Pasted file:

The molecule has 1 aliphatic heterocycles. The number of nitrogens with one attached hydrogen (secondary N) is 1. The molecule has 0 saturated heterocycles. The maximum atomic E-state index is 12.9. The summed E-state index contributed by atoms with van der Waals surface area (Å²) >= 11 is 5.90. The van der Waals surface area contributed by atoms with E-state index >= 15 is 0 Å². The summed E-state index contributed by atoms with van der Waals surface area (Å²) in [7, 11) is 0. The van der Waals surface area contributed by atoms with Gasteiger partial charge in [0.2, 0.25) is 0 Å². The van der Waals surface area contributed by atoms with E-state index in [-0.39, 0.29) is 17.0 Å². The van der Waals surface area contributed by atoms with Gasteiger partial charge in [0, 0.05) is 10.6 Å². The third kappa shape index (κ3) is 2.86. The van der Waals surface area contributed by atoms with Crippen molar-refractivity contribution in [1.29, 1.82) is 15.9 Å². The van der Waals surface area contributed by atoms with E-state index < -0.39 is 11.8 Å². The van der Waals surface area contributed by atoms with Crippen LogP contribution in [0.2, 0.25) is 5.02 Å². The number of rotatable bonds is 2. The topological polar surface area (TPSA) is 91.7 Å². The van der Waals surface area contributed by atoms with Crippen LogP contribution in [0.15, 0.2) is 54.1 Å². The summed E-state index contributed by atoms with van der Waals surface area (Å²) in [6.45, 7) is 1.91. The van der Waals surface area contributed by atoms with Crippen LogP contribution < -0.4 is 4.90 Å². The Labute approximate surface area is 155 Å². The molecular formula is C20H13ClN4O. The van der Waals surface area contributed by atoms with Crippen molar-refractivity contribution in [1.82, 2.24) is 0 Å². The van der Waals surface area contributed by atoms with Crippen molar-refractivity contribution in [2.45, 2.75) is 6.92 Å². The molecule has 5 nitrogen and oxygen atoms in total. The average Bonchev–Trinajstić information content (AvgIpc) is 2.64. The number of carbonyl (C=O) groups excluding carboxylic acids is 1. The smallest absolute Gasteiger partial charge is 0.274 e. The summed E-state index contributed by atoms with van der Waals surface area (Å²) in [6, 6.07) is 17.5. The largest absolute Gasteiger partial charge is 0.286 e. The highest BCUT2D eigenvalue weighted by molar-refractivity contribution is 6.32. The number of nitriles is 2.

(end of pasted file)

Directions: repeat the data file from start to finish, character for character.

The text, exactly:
The molecule has 1 aliphatic heterocycles. The number of nitrogens with one attached hydrogen (secondary N) is 1. The molecule has 0 saturated heterocycles. The maximum atomic E-state index is 12.9. The summed E-state index contributed by atoms with van der Waals surface area (Å²) >= 11 is 5.90. The van der Waals surface area contributed by atoms with E-state index >= 15 is 0 Å². The summed E-state index contributed by atoms with van der Waals surface area (Å²) in [7, 11) is 0. The van der Waals surface area contributed by atoms with Gasteiger partial charge in [0.2, 0.25) is 0 Å². The van der Waals surface area contributed by atoms with E-state index in [-0.39, 0.29) is 17.0 Å². The van der Waals surface area contributed by atoms with Gasteiger partial charge in [0, 0.05) is 10.6 Å². The third kappa shape index (κ3) is 2.86. The van der Waals surface area contributed by atoms with Crippen molar-refractivity contribution in [1.29, 1.82) is 15.9 Å². The van der Waals surface area contributed by atoms with E-state index < -0.39 is 11.8 Å². The van der Waals surface area contributed by atoms with Crippen LogP contribution in [0.2, 0.25) is 5.02 Å². The number of rotatable bonds is 2. The topological polar surface area (TPSA) is 91.7 Å². The van der Waals surface area contributed by atoms with Crippen LogP contribution in [0.15, 0.2) is 54.1 Å². The summed E-state index contributed by atoms with van der Waals surface area (Å²) in [6.45, 7) is 1.91. The van der Waals surface area contributed by atoms with Crippen LogP contribution < -0.4 is 4.90 Å². The Labute approximate surface area is 155 Å². The molecular formula is C20H13ClN4O. The van der Waals surface area contributed by atoms with Crippen molar-refractivity contribution in [1.82, 2.24) is 0 Å². The van der Waals surface area contributed by atoms with Crippen molar-refractivity contribution in [2.45, 2.75) is 6.92 Å². The molecule has 5 nitrogen and oxygen atoms in total. The average Bonchev–Trinajstić information content (AvgIpc) is 2.64. The number of carbonyl (C=O) groups excluding carboxylic acids is 1. The smallest absolute Gasteiger partial charge is 0.274 e. The summed E-state index contributed by atoms with van der Waals surface area (Å²) in [6, 6.07) is 17.5. The largest absolute Gasteiger partial charge is 0.286 e. The highest BCUT2D eigenvalue weighted by molar-refractivity contribution is 6.32. The number of nitriles is 2.